Case Study: Buckhorn Summit
Monday, May 26, 2014 at 9:13AM
John McCullah

PROJECT TYPE:   Steep highway cutslope construction,revegetation field trials



CLIENT/OWNER: Calif. Dept of Transportation


EMPLOYED:  Stepped Slopes, Compost / Soil Admixtures, Tree and shrub planting, Brushlayers, and Live staking (slope pinning)

GEOGRAPHIC LOCATION: Hwy. 299W, just below Buckhorn Summit, Shasta County, Calif.

GEOMORPHIC SETTING: Buckhorn Mountain is an exposed decomposed granite batholith, which separates Shasta and Trinity Counties in NW California.  Highway 299 W traverses Buckhorn Mountain for almost 15 miles over steep mountainous terrain, elevations of 1000 ft to 3000ft at the summit.  The Shasta Bally Batholith granitics have a high percentage of biotite and mica- type minerals that weather easily. Weathering is extensive because the batholith is deeply fractured, thus allowing the intrusion of water.  

SITE CONDITIONS AND PROBLEMS: Hwy 299 is the main east/west route from Redding in the northern Central Valley to the Eureka in the North Coast, yet the terrain, erosivity, and environmental concerns make highway construction (straightening and widening) extremely challenging.  As of 2010 the CA Construction General Permit (in compliance with the Clean Water Act) became very stringent requiring all new construction to be “stabilized” before construction and permit coverage is considered “completed”.  Historically, steep cutslopes in these decomposed granites (DG) have been extremely difficult to vegetate and the bare reveling cutslopes can be a chronic source sediment.  The challenges to establishing vegetation are many -

The region can experience 50 inches of rain in the winter followed by six months of no precipitation at all and summer temperatures can often exceed 100 degrees for weeks on end.

Soil texture and composition are other impediments to stabilization. The decomposed granite parent material weathers rapidly to a sandy-silt textured soil that is extremely erosive. The soils derived from the Shasta Bally Batholith are within the Hydrologic Soil Group A, based on high permeability, and have been determined to be some of the most erosive in the nation.

On exposed cut slopes competent appearing bedrock quickly decomposes and ravels when exposed to moisture and freeze-thaw cycles. The soils resulting from these weathering processes are droughty. The water holding capacity and organic content are also very low, therefore these soils are difficult to re-vegetate. 

These decomposed granite (DG) soils in upslope, undisturbed areas have extremely high infiltration rates and permeability. Therefore. the mountain has significant amounts of groundwater within. This presents another erosion mechanism that is especially problematic on steep highway cuts and fills, namely, exfiltration or “seepage erosion.” This often occurs when the slope face intercepts the groundwater table.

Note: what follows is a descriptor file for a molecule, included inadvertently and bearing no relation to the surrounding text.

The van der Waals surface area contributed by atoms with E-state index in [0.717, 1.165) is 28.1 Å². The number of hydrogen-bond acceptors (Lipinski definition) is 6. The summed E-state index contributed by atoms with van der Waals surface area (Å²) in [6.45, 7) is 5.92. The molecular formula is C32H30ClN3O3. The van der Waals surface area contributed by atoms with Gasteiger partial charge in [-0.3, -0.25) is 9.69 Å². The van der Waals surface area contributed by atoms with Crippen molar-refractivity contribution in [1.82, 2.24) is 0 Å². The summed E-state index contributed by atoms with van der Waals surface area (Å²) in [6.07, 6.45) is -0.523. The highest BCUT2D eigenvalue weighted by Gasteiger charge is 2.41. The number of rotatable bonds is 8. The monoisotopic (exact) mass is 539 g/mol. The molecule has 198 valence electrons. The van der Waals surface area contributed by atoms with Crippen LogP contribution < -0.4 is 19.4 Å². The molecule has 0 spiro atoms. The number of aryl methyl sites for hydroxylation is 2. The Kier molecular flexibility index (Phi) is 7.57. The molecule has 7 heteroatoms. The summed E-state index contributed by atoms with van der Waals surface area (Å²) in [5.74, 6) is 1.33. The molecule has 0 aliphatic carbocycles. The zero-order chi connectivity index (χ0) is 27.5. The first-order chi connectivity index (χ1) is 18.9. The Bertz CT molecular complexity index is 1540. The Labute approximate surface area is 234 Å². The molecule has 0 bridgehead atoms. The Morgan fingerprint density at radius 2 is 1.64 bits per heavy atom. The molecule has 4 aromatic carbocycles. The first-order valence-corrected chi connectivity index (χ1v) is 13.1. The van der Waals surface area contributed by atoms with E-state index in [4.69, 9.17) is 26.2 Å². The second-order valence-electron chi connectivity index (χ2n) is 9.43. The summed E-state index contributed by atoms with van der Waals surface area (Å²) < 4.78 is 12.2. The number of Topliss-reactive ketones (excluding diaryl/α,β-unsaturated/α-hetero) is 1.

TREATMENT OBJECTIVES AND CONSIDERATIONS: The main goal was to test the viability of constructing a stepped highway cut and to conduct field trials for revegetation strategies.  Stepped slopes control erosion by breaking up the slope length – reducing the volume and velocity of stormwater runoff. It was hoped that the steps would also promote vegetative cover by providing a stable substrate while capturing and retaining loose soil and moisture.

Figure 1 - As-built plans for Post Mile 1.0 show curve correction and stepped slope project.




Obstacles to Implementation:

There were no extraordinary obstacles.  There was a common false belief that mountainous, high elevations were not good locations for willow.  We had to point out that Salix sps. often play the role of pioneering species, coming into an area naturally after fires and landslides.  Then naturally-occurring plants in the general vicinity were discovered and pointed out.


Performance Evaluation: 

This stepped cut slope is currently well vegetated and has remained stable for 10 years, since the first winter failure which was stabilized permanently with willow stakes.  These techniques may prove to be the only feasible way to comply with the new California General Construction Permit.  The site has required little to no maintenance since the first winter.


Stepped slopes should be considered when steep, highly erosive cutslopes are difficult to stabilize.  The new Clean Water Act regulations will make it extremely difficult for Highway or County Road Department to construct slopes that are chronic sources of sedimentation.  Therefore these steep slopes with adverse soils will require extra engineering and earthwork techniques to ensure vegetation establishment. 

Caltrans Division of Landscape Architecture conducted extensive research and developed Sustainable Erosion Control techniques for steep adverse soils.  Stepped Slopes, RECP Flaps, and RECP Wraps ,and Wire Mesh Confinement (VMSE) are a few engineering-approved techniques that have Standard Special Provisions. 

Backfilling the steps resulted in less erosion and much better plant establishment.  Another important lesson learned was adding Certified Compost and Mycorrhizae to the steps and planting basins.  It was discovered that the steps could be cost-effectively constructed, then backfilled with compost/soil/mycorrhizae admixture as the slope was being built.  It was expensive to cut the benches then go back and fill in the steps.  Better to let the heavy equipment complete both tasks simultaneously.

The use of live stakes to buttress landslide material was also an important lesson.



California Department of Transportation Landscape Architecture Program, Erosion Control Toolbox,

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Thanks for reading - 

The Dirt Time Team

Article originally appeared on Home of Dirt Time - The Erosion and Sediment Control BMP Show (
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